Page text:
With careful observation of your cat’s communication signals, you’ll usually see warning signs, such as:
- Quickly turning his head toward a person’s hand
- Twitching or flipping his tail
- Flattening his ears or rotating them forward and back
- Dilating pupils
Pain-Induced and Irritable
Pain-induced and irritable aggression are triggered by pain, frustration or deprivation, and they can be directed toward people, animals and objects. Any animal—including humans—can aggress when in pain. So even a well-socialized, normally docile cat can lash out when he’s hurt, when someone tries to touch a painful part of him (for example, to medicate his infected ears), or when he’s in pain and he anticipates being handled because someone is approaching him. Cats with aggression problems should always be examined for underlying medical problems, especially painful diseases such as arthritis, dental pain and abscesses from fighting. Painful punishment is not only ineffective for changing cat behavior, it can also trigger pain-induced aggression and worsen other types of aggression, like fear and territorial aggression. Body postures will usually be defensive.
All mothers have instincts to protect their offspring from potential danger. Maternal aggression can occur when a mother cat (called the queen) with her kittens is approached by people or other animals whom she perceives as a threat. It’s more often directed and other cats, but it can be directed toward people, too. Queens can be quite aggressive when defending their young, especially in the first few days after birth. For this reason, it’s a good idea to avoid handling kittens during the first few days of their lives.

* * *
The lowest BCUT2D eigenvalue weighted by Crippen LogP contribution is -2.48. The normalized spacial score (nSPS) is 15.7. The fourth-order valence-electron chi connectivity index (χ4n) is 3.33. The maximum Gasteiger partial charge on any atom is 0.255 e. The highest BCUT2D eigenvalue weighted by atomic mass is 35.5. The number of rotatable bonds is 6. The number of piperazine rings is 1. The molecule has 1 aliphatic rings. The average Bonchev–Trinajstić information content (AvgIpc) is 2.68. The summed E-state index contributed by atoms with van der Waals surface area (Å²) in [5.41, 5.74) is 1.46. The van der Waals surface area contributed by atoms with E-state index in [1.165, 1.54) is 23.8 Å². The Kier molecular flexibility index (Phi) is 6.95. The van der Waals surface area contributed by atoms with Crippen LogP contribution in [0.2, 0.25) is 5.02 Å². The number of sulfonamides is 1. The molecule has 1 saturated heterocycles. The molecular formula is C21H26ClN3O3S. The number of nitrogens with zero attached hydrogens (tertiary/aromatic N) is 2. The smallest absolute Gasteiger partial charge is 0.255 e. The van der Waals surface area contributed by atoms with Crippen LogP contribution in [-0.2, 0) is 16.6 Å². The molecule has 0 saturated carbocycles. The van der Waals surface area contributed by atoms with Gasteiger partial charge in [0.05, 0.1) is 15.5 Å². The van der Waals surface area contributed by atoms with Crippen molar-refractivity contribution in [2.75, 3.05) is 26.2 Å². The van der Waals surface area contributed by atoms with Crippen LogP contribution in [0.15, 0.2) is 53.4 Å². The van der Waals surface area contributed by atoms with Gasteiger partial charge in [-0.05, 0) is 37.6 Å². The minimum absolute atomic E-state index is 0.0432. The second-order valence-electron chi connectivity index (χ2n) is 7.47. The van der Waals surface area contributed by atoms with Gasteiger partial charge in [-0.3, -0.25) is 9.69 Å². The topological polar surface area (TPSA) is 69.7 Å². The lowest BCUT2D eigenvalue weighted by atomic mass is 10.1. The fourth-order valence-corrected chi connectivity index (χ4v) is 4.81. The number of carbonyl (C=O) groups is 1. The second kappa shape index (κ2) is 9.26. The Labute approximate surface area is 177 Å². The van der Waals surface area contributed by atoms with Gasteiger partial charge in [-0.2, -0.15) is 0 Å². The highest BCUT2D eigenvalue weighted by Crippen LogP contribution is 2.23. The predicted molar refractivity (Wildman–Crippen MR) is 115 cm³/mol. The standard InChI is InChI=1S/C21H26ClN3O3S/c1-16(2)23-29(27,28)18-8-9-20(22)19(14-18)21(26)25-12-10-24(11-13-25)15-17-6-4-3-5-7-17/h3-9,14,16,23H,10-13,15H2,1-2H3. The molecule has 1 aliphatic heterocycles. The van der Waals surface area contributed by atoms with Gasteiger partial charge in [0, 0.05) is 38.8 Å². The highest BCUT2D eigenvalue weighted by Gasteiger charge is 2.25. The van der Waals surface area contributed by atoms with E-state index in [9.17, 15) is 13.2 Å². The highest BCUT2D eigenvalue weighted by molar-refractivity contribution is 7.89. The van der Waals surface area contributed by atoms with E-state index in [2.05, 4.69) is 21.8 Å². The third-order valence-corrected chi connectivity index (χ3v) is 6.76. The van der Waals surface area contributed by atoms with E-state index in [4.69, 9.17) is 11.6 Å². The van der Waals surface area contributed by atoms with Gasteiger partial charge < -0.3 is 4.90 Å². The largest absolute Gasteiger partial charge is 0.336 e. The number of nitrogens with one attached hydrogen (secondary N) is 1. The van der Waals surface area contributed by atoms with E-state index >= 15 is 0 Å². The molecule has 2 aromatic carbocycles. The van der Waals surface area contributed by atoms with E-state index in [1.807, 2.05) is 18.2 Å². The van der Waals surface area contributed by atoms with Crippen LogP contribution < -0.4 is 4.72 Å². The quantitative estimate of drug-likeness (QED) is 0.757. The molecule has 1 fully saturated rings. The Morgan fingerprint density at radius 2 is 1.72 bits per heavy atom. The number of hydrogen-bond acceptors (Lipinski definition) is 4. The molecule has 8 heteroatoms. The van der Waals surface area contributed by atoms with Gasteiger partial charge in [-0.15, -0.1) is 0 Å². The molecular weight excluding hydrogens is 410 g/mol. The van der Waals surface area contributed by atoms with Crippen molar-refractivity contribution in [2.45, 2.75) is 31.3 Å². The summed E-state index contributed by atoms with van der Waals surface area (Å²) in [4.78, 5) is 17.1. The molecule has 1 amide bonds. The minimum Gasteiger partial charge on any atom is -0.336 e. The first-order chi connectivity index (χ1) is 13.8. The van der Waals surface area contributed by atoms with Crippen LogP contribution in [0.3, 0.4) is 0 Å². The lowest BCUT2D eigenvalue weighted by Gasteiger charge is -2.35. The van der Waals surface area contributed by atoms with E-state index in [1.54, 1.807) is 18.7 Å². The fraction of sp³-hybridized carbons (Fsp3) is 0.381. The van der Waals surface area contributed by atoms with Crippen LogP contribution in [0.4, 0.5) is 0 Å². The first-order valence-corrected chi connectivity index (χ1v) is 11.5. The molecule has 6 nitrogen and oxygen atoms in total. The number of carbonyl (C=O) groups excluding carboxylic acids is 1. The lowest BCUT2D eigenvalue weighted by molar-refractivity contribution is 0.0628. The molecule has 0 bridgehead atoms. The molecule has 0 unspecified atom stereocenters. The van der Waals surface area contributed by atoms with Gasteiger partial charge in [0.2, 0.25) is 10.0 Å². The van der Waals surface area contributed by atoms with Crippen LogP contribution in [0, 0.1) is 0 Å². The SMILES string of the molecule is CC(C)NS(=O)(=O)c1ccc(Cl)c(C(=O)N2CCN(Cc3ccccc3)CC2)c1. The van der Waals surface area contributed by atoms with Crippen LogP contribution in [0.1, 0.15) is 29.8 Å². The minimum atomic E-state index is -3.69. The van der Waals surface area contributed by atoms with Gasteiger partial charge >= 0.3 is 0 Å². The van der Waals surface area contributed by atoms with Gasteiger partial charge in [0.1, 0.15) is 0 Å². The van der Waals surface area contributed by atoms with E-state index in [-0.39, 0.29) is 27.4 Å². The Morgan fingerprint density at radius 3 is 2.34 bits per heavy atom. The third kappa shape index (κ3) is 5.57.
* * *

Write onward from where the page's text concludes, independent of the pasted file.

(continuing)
The classification of idiopathic aggression includes any type of aggression whose cause can’t be determined or explained through behavior history or medical exam. Cats with this type of aggression can attack their owners violently. They may bite repeatedly and remain in an aroused state for long periods of time. Redirected aggression must be closely considered and ruled out as a possible cause before a diagnosis of idiopathic aggression is made. These cats are dangerous, and pet parents of such cats should carefully assess their quality of life, as well as the safety of those around them.
Cats are predators, and predatory behaviors are completely natural and highly motivated behaviors for them. Many experts don’t classify predation as aggression because its purpose is to obtain food—unlike other types of aggression, which are responses to conflict. Cats are superb hunters. They use their acute vision and sensitivity to high-pitched sounds to locate their prey. They hunt insects, reptiles, rodents, young rabbits and birds. Most cats specialize in rodents, such as mice and voles, but a few become good at killing birds. When a cat detects potential prey, his predatory sequence of behaviors starts with silent stalking, watching and waiting for the perfect moment to strike (his rear end might wobble from side to side and his tail might twitch). Then he’ll finally sprint toward the prey and strike it with his front paws. If he’s successful, he’ll deliver a killing bite that all cat species use—he’ll bite the prey at the back of the neck to sever the spinal cord. If your cat likes to watch out the windows, you may have seen him become focused, twitch the end of his tail and move his mouth to make a strange chattering sound. When cats do this, it’s because they’ve detected prey that they’d like to hunt.
Always Work with Your Veterinarian
A medical workup is essential for all aggressive cats. Some cats behave aggressively because of a medical condition or complication. In addition to acute painful conditions, cats with orthopedic problems, thyroid abnormality, adrenal dysfunction, cognitive dysfunction, neurological disorders and sensory deficits can show increased irritability and aggression. Geriatric cats can suffer from confusion and insecurity, which could prompt aggressive behavior. Certain medications can alter mood and affect your cat’s susceptibility to aggression. Even diet has been implicated as a potential contributing factor. If a medical problem is detected, it’s crucial to work closely with your veterinarian to give your cat the best chance at improving.
Hetts, Suzanne. (1999). Pet Behavior Protocols. Lakewood, CO: AAHA Press.